Ed Slattery looked up at the nurse, his vision blurred by the first tears he’d allowed himself to shed since the crash. The doctors had just wheeled his youngest son out of the room for yet another emergency procedure that may, or may not, save his life. “Can you tell the surgeon something for me?” Ed asked the nurse, “If my son is going to die on that table, I want to be there to hold him when he does.”
It had been two days. Ed had already lost his wife and was now in danger of losing of his 12-year-old son. He wanted to embrace his boy at least once more; not let go of the tragic few pieces left of the family he’d gotten the rare second chance to build. Susan Slattery, a well-known professor at a Baltimore area university, was one of 3,686 people killed in crashes with large trucks on American roadways in 2010. Her sons, Peter and Matthew, were two of the 80,000 people the Federal Motor Carrier Safety Administration (FMCSA) says were injured in crashes that same year.
According to the FMCSA, the number of injuries and deaths by large trucks on American roads has steadily risen since the crash that devastated the Slattery family at mile marker 190 on Interstate 80 in Ohio. Now, well more than four thousand people die each year in large truck crashes on American roadways. But this narrative nonfiction is not just about the troubling numbers, as it also examines the incomputable emotional carnage left behind.
THE LONG BLINK details the journey of an ordinary man forced into an extraordinary life with a force almost equal to the tractor-trailer that slammed into his family’s car. Ed Slattery’s struggle is intimate and powerful, as he deals with the heart-wrenching loss of his wife and the disabling of his son at the hands of an industry’s policies which he, as a United States government economist, feels is valuing profit over life.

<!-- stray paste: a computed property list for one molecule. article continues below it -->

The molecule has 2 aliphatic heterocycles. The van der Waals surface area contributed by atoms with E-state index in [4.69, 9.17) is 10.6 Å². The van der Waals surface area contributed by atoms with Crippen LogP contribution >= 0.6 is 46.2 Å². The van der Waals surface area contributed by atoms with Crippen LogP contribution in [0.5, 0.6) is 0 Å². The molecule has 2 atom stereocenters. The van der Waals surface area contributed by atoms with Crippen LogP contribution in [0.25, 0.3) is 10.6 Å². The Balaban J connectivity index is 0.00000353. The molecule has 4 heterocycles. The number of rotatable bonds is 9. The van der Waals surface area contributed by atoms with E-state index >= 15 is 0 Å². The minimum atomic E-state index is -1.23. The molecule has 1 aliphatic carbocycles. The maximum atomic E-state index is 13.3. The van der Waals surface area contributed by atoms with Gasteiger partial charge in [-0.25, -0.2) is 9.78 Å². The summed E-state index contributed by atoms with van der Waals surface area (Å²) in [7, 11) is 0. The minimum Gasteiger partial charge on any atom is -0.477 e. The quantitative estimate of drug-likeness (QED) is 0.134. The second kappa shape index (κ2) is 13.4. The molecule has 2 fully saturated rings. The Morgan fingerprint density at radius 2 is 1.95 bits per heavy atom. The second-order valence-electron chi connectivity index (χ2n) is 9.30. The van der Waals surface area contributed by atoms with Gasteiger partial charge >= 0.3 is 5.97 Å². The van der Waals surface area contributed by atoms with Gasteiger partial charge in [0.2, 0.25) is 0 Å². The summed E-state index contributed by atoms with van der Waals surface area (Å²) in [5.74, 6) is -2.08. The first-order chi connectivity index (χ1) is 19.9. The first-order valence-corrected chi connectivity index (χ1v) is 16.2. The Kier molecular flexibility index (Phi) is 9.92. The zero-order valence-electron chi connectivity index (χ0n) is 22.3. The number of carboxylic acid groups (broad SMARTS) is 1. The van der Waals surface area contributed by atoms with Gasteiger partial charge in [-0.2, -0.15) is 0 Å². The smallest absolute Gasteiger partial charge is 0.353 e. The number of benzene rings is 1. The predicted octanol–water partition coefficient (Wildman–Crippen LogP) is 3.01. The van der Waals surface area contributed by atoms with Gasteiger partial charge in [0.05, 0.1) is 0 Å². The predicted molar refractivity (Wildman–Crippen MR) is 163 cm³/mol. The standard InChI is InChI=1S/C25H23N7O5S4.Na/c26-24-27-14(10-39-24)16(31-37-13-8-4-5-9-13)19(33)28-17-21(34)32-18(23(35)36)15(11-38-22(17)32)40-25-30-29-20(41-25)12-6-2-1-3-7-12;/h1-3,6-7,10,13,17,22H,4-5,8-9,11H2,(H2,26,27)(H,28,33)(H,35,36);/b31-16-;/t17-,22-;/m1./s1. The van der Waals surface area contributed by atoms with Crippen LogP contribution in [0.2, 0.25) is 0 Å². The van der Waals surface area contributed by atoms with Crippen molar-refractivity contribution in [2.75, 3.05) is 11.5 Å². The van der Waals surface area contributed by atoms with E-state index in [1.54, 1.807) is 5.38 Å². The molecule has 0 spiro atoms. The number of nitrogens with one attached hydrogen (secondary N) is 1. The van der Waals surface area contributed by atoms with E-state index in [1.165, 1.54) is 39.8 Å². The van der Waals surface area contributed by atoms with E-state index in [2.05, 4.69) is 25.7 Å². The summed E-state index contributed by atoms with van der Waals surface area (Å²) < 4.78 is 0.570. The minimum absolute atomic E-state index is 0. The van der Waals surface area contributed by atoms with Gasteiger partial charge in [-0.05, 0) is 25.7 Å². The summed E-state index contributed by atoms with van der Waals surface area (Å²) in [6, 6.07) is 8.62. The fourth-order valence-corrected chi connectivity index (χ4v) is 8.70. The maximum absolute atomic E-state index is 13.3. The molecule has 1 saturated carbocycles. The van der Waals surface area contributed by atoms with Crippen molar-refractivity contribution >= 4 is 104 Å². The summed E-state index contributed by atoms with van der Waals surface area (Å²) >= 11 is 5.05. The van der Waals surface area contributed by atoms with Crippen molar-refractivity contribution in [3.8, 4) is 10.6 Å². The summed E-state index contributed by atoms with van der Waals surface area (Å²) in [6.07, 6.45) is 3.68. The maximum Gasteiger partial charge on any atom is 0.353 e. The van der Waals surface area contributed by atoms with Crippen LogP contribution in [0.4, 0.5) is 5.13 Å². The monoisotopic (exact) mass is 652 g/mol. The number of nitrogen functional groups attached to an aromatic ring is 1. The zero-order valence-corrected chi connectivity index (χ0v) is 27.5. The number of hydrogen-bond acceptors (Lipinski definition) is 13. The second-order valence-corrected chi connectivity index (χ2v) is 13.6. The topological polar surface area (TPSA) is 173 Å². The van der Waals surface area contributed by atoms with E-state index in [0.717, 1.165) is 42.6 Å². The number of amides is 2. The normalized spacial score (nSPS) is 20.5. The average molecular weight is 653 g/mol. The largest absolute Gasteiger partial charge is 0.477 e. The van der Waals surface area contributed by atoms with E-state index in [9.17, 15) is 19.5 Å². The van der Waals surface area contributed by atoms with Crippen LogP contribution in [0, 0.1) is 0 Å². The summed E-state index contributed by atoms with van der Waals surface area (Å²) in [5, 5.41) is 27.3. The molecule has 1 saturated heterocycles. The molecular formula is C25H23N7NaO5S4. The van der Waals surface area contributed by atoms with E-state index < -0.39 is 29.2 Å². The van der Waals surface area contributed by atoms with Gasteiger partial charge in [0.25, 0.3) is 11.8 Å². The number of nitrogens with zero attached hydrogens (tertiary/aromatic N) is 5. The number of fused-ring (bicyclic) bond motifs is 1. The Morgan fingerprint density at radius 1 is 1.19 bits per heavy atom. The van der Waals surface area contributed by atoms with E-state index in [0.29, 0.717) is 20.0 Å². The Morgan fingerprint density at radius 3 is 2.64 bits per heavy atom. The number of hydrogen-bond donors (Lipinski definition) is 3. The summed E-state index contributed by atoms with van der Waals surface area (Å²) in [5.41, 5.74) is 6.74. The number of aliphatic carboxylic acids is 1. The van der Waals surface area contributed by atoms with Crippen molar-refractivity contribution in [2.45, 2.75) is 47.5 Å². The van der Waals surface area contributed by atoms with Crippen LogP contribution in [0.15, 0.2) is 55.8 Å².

Anger and frustration boil, but also serve to fuel Ed’s remarkable transformation into a lobbyist on Capitol Hill battling for safer roads. But Ed’s story is also about finding peace where he can. He becomes a champion for the disabled after the sobering and explosive confrontation with, and attempt at, forgiving the driver, who fell asleep and caused the crash.
The result is an exclusive look at a growing danger we see appear and, hopefully, pass by in our side view mirrors every day; how in just one long blink of tired eyes, lives are lost and families are broken to reveal the true cost of moving cheaper goods across this nation.
See Brian’s original reporting on the Slattery family
© The E.W. Scripps Company
This Emmy Award-winning story aired in November of 2010 on WMAR-TV in Baltimore. This was the first of many stories Brian wrote and produced about the Slattery’s journey. This report is featured in THE LONG BLINK and was the beginning of several years of coverage. To see more of Brian’s reporting that led to the book, click on the link below.Watch More on YouTube